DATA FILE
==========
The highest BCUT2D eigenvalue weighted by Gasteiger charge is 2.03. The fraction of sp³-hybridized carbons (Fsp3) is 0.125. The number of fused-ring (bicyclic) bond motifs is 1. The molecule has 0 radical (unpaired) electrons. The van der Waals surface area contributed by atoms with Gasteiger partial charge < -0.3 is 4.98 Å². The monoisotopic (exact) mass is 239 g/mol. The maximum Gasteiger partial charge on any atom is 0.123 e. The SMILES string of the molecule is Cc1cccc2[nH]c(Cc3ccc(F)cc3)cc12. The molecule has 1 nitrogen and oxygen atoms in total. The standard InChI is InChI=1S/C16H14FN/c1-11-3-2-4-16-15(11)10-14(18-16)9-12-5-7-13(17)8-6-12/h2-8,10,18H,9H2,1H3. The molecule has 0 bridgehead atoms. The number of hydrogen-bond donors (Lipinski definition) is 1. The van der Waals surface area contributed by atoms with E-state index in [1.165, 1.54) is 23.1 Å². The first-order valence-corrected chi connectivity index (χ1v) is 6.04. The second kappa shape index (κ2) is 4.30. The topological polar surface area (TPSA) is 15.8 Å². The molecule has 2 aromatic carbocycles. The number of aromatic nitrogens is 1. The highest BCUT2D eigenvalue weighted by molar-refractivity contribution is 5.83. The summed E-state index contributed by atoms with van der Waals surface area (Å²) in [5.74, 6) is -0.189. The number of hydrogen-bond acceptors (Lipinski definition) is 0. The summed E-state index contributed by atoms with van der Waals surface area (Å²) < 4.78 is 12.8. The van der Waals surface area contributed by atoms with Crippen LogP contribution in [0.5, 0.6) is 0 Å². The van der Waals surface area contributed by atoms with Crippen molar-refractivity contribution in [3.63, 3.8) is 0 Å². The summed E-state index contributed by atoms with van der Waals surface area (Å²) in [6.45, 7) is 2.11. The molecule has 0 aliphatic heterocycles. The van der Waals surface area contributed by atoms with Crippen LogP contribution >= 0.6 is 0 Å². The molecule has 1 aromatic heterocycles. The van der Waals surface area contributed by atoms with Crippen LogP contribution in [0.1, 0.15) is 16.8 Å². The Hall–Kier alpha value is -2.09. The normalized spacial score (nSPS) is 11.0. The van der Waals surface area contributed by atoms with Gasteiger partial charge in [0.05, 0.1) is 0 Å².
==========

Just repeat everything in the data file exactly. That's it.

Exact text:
The highest BCUT2D eigenvalue weighted by Gasteiger charge is 2.03. The fraction of sp³-hybridized carbons (Fsp3) is 0.125. The number of fused-ring (bicyclic) bond motifs is 1. The molecule has 0 radical (unpaired) electrons. The van der Waals surface area contributed by atoms with Gasteiger partial charge < -0.3 is 4.98 Å². The monoisotopic (exact) mass is 239 g/mol. The maximum Gasteiger partial charge on any atom is 0.123 e. The SMILES string of the molecule is Cc1cccc2[nH]c(Cc3ccc(F)cc3)cc12. The molecule has 1 nitrogen and oxygen atoms in total. The standard InChI is InChI=1S/C16H14FN/c1-11-3-2-4-16-15(11)10-14(18-16)9-12-5-7-13(17)8-6-12/h2-8,10,18H,9H2,1H3. The molecule has 0 bridgehead atoms. The number of hydrogen-bond donors (Lipinski definition) is 1. The van der Waals surface area contributed by atoms with E-state index in [1.165, 1.54) is 23.1 Å². The first-order valence-corrected chi connectivity index (χ1v) is 6.04. The second kappa shape index (κ2) is 4.30. The topological polar surface area (TPSA) is 15.8 Å². The molecule has 2 aromatic carbocycles. The number of aromatic nitrogens is 1. The highest BCUT2D eigenvalue weighted by molar-refractivity contribution is 5.83. The summed E-state index contributed by atoms with van der Waals surface area (Å²) in [5.74, 6) is -0.189. The number of hydrogen-bond acceptors (Lipinski definition) is 0. The summed E-state index contributed by atoms with van der Waals surface area (Å²) < 4.78 is 12.8. The van der Waals surface area contributed by atoms with Crippen LogP contribution in [0.5, 0.6) is 0 Å². The van der Waals surface area contributed by atoms with Crippen molar-refractivity contribution in [3.63, 3.8) is 0 Å². The summed E-state index contributed by atoms with van der Waals surface area (Å²) in [6.45, 7) is 2.11. The molecule has 0 aliphatic heterocycles. The van der Waals surface area contributed by atoms with Crippen LogP contribution >= 0.6 is 0 Å². The molecule has 1 aromatic heterocycles. The van der Waals surface area contributed by atoms with Crippen LogP contribution in [0.1, 0.15) is 16.8 Å². The Hall–Kier alpha value is -2.09. The normalized spacial score (nSPS) is 11.0. The van der Waals surface area contributed by atoms with Gasteiger partial charge in [0.05, 0.1) is 0 Å².